Issue Briefs

ERLC opposes the Fairness For All Act of 2019

January 10, 2020

The Ethics & Religious Liberty Commission (ERLC) affirms the full dignity of every human being. At the 2018 Annual Meeting of the Southern Baptist Convention, the Messengers passed a resolution to “reaffirm the sacredness and full dignity and worthiness of respect and Christian love for every single human being, without any reservation.” The SBC’s commitment to love of neighbor is grounded in the truth that “God created man in His own image; He created Him in the image of God; He created them male and female.” (Gen. 1:26–27) This is true regardless of what any person believes about God, about humanity, and about our sexuality.

The ERLC believes Fairness For All (FFA) does not strike an effective, durable, and politically feasible balance of public policy regarding God-given conscience rights and the demands of the Sexual Revolution. However, the ERLC does not doubt the motivations or intentions of the supporters of Fairness For All, many of whom are friends and allies on a range of other issues. While the stated intention of the legislation is to protect both those who identify as LGBT and people of faith, we believe the protections for people of faith are insufficient and that the legislation will use the federal government to impose a new orthodoxy on matters of sexuality and gender on the entire country through the Civil Rights Act.

To that point, Rep. Chris Stewart (R–Utah), the author of FFA, in a recent op-ed described the religious liberty protections in the bill as “narrowly-defined carveouts for religious citizens and institutions.” We are deeply concerned that the author of the bill thinks of the protections for religious citizens and institutions in this way.

As Russell Moore, president of the ERLC, often notes, “A government that can pave over the consciences of some can steamroll over dissent everywhere.” The ERLC believes this legislation would diminish foundational individual freedoms and dramatically expand the government’s power to create, enforce, and teach a radical perspective on gender and sexuality. The bill fails in many key respects to protect the consciences of a range of professionals, individuals, and others in a variety of circumstances.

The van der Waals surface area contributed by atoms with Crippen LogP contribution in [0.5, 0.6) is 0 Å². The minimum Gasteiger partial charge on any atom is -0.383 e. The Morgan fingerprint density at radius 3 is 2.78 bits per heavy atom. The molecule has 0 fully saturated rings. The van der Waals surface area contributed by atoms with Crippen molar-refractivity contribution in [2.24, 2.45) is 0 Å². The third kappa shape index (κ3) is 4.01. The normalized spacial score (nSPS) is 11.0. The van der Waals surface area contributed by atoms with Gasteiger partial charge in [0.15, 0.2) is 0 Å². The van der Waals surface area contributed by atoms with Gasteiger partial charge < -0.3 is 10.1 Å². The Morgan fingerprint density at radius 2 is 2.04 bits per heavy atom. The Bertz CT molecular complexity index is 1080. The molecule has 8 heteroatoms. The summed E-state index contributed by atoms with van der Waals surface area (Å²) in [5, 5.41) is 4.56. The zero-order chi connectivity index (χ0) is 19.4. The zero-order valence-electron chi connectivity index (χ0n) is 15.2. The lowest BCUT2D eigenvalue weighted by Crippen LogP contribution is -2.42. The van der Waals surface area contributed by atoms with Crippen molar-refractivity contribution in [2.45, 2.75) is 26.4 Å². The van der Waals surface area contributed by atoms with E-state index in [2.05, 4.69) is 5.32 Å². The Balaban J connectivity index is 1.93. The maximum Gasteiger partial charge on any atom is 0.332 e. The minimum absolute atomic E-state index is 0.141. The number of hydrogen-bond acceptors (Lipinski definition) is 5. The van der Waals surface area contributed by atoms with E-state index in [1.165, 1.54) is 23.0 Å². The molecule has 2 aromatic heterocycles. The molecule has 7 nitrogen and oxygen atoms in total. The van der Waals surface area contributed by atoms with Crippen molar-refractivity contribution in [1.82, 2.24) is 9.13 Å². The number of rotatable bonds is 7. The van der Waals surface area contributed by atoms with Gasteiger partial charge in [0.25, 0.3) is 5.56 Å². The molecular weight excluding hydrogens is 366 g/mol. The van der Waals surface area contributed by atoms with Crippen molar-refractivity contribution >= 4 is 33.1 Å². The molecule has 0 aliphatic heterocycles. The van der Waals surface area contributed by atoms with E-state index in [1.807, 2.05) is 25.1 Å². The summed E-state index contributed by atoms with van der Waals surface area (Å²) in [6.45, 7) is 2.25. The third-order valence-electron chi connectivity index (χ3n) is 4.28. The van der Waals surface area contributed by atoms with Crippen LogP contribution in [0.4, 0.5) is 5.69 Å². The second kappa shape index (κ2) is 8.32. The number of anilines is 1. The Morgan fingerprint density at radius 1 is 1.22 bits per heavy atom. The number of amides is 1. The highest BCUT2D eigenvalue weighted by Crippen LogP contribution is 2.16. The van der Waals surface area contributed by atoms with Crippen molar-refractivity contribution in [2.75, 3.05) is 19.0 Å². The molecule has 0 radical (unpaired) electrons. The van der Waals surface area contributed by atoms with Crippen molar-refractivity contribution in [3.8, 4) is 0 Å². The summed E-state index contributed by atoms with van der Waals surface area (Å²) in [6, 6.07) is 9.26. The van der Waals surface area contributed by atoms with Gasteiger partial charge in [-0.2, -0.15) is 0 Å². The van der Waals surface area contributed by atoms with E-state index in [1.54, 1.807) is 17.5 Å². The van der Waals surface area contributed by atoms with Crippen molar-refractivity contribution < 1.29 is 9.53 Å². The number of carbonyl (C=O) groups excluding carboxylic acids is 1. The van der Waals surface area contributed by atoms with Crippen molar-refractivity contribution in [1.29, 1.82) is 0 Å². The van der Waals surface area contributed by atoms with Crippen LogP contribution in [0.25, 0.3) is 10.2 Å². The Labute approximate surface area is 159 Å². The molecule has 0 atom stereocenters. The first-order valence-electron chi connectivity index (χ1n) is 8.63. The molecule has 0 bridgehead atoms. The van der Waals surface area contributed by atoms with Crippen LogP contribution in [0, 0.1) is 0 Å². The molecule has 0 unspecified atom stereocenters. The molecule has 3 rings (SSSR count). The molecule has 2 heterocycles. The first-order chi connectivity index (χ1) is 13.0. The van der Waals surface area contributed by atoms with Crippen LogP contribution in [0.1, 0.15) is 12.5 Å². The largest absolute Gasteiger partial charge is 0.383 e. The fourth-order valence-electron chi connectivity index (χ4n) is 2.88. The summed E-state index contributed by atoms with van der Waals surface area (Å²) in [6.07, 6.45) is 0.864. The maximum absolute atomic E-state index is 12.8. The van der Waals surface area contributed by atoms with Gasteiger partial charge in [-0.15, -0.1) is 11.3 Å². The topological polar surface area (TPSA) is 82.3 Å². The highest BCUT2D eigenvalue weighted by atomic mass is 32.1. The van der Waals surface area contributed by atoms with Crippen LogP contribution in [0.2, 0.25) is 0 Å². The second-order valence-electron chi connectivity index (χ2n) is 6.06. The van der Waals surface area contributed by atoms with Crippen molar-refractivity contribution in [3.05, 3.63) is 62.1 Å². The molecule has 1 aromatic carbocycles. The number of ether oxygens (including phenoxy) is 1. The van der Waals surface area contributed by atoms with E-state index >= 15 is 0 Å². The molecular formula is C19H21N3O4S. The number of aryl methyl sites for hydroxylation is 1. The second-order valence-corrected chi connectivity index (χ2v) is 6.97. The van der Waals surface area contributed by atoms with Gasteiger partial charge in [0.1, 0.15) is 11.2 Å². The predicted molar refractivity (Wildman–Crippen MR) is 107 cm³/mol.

It is true that the application of the Religious Freedom Restoration Act is preserved in the Fairness For All Act of 2019 and that the bill contains a number of other protections for communities of faith. We support this policy and several of the individual provisions within the bill. But even still, these proposed changes to the Civil Rights Act of 1964 would bring a significant shift in civil rights law, religious liberty, and the foundations of civic pluralism.

While the bill contains clear and direct protections for individuals who identify as LGBT, many of the religious freedom protections identified by the bill’s proponents are vague and indirect. The ERLC believes this imbalance leaves many key issues up for interpretation by the judiciary, leaving the final outcomes of the bill unknown. In other cases, we are concerned the lack of clarity would chill expression and prevent individuals from standing on the conscience and religious freedom rights that would be created by the bill. Indeed, part of the core disagreement about Fairness For All is the question of what the bill actually accomplishes.

The ERLC has significant concerns with the Fairness For All Act of 2019. The following outlines a number of areas that are particularly troublesome:

Again, many of the proponents of Fairness For All are friends of the ERLC and allies on a host of issues, and that is still the case. We look forward to working together on many areas of common concern in the years ahead just as in the years past. We do not question the motives of those who disagree with us on this bill. But we do not believe this bill would adequately and effectively protect people of faith and promote the common good.